On Sunday, El Salvador’s Bitcoin trust apparently accrued $4 million in surplus due to a surge in BTC prices. Despite growing concerns over national debt, President Nayib Bukele will splash the extra cash on a state-of-the-art pet hospital, reports Reuters.
The nation’s Bitcoin trust was authorized by congress days ahead of El Salvador’s Bitcoin law coming into effect on September 7.
The initial $150 million dropped into the trust was redirected from a $500 million loan from the Central American Bank for Economic Integration (CABEI), intended to relieve economic pressure for small and medium sized businesses.
The Development Bank of El Salvador (Bandesal) manages the trust, which has since grown as Bukele regularly bought the dip. Protos estimates the trust contained 700 BTC ($38.6 million) on September 22, bought by Bukele for around $35.1 million in total.
That would mean Bukele’s Bitcoin trust is currently up just shy of $3.5 million.
On Sunday, El Salvador’s president took to Twitter to announce his plans to build a $4 million pet hospital in the capital city with the surplus. He later hedged that the facility would be paid for using the USD part of the trust.
Who’s a good boy? Not Bukele, says US
Some analysts say El Salvador’s economy is currently on a knife-edge. The government’s bond, due in 2035, dropped about 6% in value after its Bitcoin law passed. Since then, it’s fallen a total of 17% to 75 cents on the dollar.
Experts project the country’s economy hinges on a potential $1 billion loan from the International Monetary Fund (IMF). It’s currently “under discussion” — but last week, the IMF reissued warnings that adopting Bitcoin as national tender posed serious risks.
Not to mention, Bukele’s decision in May to fire all supreme court judges over the age of 60, as well as a recent law tweak letting presidents serve two terms, has the US less than impressed.
As it turns out, votes from the US make up the bulk of the IMF’s awaited decision to grant a $1 billion loan.
So allocating all of the Bitcoin trust’s surplus to a pet hospital has raised many Salvadoran eyebrows.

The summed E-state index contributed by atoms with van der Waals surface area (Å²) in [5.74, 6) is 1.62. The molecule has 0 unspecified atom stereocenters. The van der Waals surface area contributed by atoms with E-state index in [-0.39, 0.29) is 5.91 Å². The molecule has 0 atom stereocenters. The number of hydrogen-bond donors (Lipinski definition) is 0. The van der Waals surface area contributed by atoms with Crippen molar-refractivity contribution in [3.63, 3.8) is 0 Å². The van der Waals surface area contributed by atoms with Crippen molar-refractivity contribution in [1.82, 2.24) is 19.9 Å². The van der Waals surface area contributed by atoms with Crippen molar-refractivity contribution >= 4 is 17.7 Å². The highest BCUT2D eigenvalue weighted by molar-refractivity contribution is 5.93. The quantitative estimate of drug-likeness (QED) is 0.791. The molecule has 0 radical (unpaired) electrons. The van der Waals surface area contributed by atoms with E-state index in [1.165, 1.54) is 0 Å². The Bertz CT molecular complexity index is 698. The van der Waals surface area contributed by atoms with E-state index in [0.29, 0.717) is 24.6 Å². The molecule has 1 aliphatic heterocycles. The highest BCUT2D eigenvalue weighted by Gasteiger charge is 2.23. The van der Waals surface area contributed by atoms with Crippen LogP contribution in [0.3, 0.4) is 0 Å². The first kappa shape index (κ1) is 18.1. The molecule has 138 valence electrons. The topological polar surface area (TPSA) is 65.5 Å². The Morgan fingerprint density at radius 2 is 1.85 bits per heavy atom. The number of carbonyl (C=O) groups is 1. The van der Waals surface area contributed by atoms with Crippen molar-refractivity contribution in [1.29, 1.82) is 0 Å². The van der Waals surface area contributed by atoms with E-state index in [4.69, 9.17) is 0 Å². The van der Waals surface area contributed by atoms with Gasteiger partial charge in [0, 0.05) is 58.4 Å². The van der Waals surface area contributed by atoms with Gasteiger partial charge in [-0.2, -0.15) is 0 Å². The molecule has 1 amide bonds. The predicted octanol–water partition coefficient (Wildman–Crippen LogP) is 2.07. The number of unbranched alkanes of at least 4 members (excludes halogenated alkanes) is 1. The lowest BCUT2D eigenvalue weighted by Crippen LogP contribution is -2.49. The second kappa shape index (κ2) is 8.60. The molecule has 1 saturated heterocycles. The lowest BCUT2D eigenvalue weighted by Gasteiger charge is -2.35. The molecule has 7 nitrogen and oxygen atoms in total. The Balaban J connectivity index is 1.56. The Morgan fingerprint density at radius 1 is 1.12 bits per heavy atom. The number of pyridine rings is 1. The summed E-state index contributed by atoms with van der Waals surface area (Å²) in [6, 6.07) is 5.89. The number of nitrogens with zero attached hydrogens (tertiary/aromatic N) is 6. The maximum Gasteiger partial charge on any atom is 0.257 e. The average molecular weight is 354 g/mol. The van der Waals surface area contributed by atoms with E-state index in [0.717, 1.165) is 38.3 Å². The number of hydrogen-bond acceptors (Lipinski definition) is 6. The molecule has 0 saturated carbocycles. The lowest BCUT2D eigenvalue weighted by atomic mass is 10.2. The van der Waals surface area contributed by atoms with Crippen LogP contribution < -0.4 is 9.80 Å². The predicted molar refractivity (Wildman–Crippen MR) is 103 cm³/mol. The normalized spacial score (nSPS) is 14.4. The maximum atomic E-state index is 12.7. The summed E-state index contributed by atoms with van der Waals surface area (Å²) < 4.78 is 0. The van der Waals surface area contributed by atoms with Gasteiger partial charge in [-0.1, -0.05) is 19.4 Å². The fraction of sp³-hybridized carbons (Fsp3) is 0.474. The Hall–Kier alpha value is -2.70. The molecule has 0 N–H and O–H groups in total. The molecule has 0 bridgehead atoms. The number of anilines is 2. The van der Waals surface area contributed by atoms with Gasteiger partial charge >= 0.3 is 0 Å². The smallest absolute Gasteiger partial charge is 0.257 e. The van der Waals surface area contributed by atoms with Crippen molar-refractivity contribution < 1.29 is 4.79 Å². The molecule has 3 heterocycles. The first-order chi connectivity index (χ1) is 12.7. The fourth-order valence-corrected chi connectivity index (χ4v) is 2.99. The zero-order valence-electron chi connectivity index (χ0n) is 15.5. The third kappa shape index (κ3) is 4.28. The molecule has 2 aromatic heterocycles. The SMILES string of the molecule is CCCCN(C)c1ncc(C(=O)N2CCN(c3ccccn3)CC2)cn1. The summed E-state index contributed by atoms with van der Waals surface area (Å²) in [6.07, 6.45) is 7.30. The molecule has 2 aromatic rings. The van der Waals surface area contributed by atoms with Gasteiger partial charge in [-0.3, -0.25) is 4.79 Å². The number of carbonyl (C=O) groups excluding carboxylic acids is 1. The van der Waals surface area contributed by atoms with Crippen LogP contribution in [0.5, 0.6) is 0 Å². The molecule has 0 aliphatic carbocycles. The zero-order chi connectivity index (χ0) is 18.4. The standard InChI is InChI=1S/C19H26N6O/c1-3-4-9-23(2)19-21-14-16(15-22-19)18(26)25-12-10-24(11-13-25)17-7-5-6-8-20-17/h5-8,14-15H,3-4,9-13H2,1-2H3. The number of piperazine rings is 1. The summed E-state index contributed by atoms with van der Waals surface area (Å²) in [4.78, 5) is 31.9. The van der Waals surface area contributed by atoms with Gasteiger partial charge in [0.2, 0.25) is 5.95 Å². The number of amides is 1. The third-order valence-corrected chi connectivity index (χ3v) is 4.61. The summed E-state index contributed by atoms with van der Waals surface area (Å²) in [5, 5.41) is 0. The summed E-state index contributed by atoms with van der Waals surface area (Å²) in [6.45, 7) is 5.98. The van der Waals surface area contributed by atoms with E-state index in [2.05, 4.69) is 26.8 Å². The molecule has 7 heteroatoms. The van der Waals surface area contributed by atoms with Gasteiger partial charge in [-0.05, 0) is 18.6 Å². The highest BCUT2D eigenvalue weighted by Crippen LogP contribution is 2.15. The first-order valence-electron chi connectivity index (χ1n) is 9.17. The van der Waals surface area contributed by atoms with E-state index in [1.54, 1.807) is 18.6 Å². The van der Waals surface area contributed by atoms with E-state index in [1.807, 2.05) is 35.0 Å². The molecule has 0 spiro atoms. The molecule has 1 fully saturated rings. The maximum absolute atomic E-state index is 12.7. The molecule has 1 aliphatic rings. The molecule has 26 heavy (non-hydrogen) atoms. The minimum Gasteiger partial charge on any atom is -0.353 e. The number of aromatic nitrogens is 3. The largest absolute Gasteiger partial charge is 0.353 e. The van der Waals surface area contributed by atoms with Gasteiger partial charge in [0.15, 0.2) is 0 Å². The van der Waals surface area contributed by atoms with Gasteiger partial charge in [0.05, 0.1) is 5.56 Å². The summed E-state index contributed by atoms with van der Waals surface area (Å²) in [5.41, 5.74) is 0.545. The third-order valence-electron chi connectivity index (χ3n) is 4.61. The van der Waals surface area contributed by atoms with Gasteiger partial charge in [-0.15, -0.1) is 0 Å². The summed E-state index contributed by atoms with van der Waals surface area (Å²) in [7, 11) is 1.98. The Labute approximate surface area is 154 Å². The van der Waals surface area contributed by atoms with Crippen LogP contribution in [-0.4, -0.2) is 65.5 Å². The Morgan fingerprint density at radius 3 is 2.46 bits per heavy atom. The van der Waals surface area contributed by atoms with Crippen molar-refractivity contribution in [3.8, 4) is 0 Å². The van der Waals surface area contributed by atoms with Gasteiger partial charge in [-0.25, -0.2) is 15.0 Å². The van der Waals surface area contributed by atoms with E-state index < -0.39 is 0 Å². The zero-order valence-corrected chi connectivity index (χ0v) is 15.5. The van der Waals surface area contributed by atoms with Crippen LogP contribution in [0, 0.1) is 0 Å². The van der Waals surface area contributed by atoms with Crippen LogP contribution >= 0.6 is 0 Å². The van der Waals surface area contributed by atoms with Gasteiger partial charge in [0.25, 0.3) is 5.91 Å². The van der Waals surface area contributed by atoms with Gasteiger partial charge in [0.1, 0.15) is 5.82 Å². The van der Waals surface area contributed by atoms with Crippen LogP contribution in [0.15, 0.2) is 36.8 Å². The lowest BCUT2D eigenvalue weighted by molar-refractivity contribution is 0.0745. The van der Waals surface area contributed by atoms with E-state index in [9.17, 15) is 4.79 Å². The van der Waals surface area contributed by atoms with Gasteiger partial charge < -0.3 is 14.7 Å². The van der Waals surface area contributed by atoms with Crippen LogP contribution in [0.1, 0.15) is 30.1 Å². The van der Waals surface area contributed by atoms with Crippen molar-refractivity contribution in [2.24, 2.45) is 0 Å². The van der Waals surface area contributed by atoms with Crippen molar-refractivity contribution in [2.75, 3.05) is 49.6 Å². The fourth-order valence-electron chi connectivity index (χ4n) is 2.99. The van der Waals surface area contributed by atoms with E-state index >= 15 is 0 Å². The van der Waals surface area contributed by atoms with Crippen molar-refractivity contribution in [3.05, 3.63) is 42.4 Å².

One Twitter user questioned the cost of the pet hospital when nationwide, human living conditions are poor.
In response, the self-styled ‘coolest dictator’ has yet to justify aiding the plight of man’s best friend other than proclaiming that Bitcoin is “good for pets.”
A potential reason would be to help stray animals — of which there’s a high population in El Salvador.
Animal shelters and rescue non-profits receiving government support are scarce. And a 2018 study showed the chance of getting rabies from a stray dog is high — 28% of dogs tested in the capital San Salvador had the disease.
According to the Spanish Twitter thread, the pet hospital will consist of 12 basic offices, four emergency clinics, four operating rooms, as well as rehabilitation, isolation, and recovery areas.
But Bukele hasn’t suggested those facilities would benefit furry friends roaming the streets — not to mention, the chances those services won’t come out of pocket are slim.
Chivo wallet app far from perfect
If the video mockup is anything to go by, the new pet hospital will be called ChivoPets.
The clinic’s name also takes after the country’s bespoke crypto wallet which, on top of everything, has hit some speed bumps in its development.
The app is reportedly rife with identity fraud as criminals claim $30 Bitcoin bonuses entitled to each citizen.
In September, authorities detained activist Mario Gomez without issuing a warrant after the commentator shared criticisms of Chivo.
Gomez pointed out a link between Chivo’s wallet address and the one used by teenage hackers behind a massive Bitcoin scam. The activist was released without charge after a few hours.
Indeed, Salvadorans have made their feelings clear about Bukele’s Bitcoin plan. One anti-Bitcoin rally resulted in the torching of newly installed Bitcoin ATMs.
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